And while the visual improvements are far more evident in the original ME (it is nearly 15-years-old, after all), 2 and 3 still look much better overall. In particular, I appreciate the attention to detail that BioWare’s had with these games, such as removing the distasteful butt-focused camera angles on ME2‘s normally cold Miranda as she gets candid about her troubled childhood or replacing a bizarre edited stock image with an updated face model for the ever-lovable suited alien Tali in Mass Effect 3.
For context, I played on PS5, where Legendary Edition supports a satisfying 4K/60fps. This is also featured on Xbox Series X alongside an option to go up to 120fps at the cost of 1440p resolution (Series S offers 4K/30 or 1440p/120fps). Base PS4 and Xbox One owners, meanwhile, are able to play in 1080p/60fps. Load times are also improved across the board, so you can choose to skip ME1‘s hilariously awkward elevator rides. And as a nice touch, BioWare’s even added a photo mode in all three games.
Much-needed gameplay improvements, with some caveats
But Legendary Edition‘s biggest changes are to the gameplay in the first Mass Effect, which feels borderline archaic on Xbox 360/PS3 by modern standards. That’s not an issue in Legendary Edition, though, with each gun in ME1 offering smoother targeting while no longer having penalties depending on which class you started with. Other much-needed tweaks include a dedicated melee button (rather than spotty, context-specific hits with the same trigger you use to fire), a streamlined gear system, all relevant enemies taking headshot damage and the ability to sprint outside of combat. The cover-based shooting is undeniably still much tighter in ME2 and especially ME3, but it’s at least a lot more consistent now in ME1.
Alongside the refined gunplay, BioWare has mercifully improved ME1‘s infamous Mako, the ATV that Shepard’s party takes on excursions to alien planets. In the original game, the Mako was woefully clunky and janky, feeling more like a toy car than a responsive military vehicle. But Legendary Edition wisely makes the vehicle feel weightier with improved handling, which means it won’t randomly careen anymore. On top of that, BioWare’s added rear thrusters to give you an extra boost when trying to ascend cliffs, which is an absolute godsend.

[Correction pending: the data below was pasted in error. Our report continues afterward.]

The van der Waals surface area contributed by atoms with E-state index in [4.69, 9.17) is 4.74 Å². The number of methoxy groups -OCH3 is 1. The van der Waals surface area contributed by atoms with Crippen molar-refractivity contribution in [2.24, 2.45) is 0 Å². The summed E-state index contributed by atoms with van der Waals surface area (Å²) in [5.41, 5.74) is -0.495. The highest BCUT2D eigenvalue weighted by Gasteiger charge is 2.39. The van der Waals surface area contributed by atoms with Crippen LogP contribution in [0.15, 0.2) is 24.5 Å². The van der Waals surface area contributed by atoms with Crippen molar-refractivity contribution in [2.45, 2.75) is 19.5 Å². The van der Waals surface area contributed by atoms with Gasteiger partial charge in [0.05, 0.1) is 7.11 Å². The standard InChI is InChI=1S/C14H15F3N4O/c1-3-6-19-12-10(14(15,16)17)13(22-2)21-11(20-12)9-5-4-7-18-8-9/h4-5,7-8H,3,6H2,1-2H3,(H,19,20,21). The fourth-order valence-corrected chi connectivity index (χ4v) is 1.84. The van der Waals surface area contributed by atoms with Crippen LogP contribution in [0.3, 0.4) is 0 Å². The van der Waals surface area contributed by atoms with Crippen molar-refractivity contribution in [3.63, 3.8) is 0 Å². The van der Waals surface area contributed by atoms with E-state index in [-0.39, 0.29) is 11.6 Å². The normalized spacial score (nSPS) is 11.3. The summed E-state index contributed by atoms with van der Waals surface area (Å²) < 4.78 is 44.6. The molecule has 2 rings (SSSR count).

Keep in mind, though, that previous issues like bumpy planetary terrain and reused interior environments are still present. And while the Mako is infinitely better this time around, I wish that BioWare made some improvements to other aspects of galaxy traversal throughout Legendary Edition. For one, it’s baffling that ME1 — the most exploration-heavy game in the trilogy — didn’t receive a progress tracker for the systems and planets in Legendary Edition, especially since the second and third games have one. It made it difficult to track where I’d already been, especially if I unlocked new sidequests that took me to previously visited systems. Beyond that, it would have been nice if ME2‘s mind-numbingly dull planet probing (through which you acquire resources to purchase essential upgrades to help you get the best ending) could have been streamlined in some way.
My favourite remaster on the Citadel
Whatever issues Legendary Edition has are all minor in the grand scheme of things, though. What BioWare accomplished with the original trilogy was already groundbreaking, and it’s made even better in the remaster. In the day and age of underwhelming remasters that offer the bare minimum in terms of enhancements (looking at you, Super Mario 3D All-Stars), it’s clear that BioWare put a lot of love into its Mass Effect trilogy overhaul from both a graphical and gameplay perspective. Commander Shepard’s journey is one of the most compelling in all of gaming, and now, we all have the perfect way to play it.
Mass Effect Legendary Edition is now available on PlayStation 4, Xbox One and PC, plus PS5 and Xbox Series X/S (with enhancements) via backward compatibility.
Image credit: EA
Update 23/05/2021 at 4:25pm ET: This review has been updated to clarify that ME1‘s Pinnacle Station was not included due to lost source code.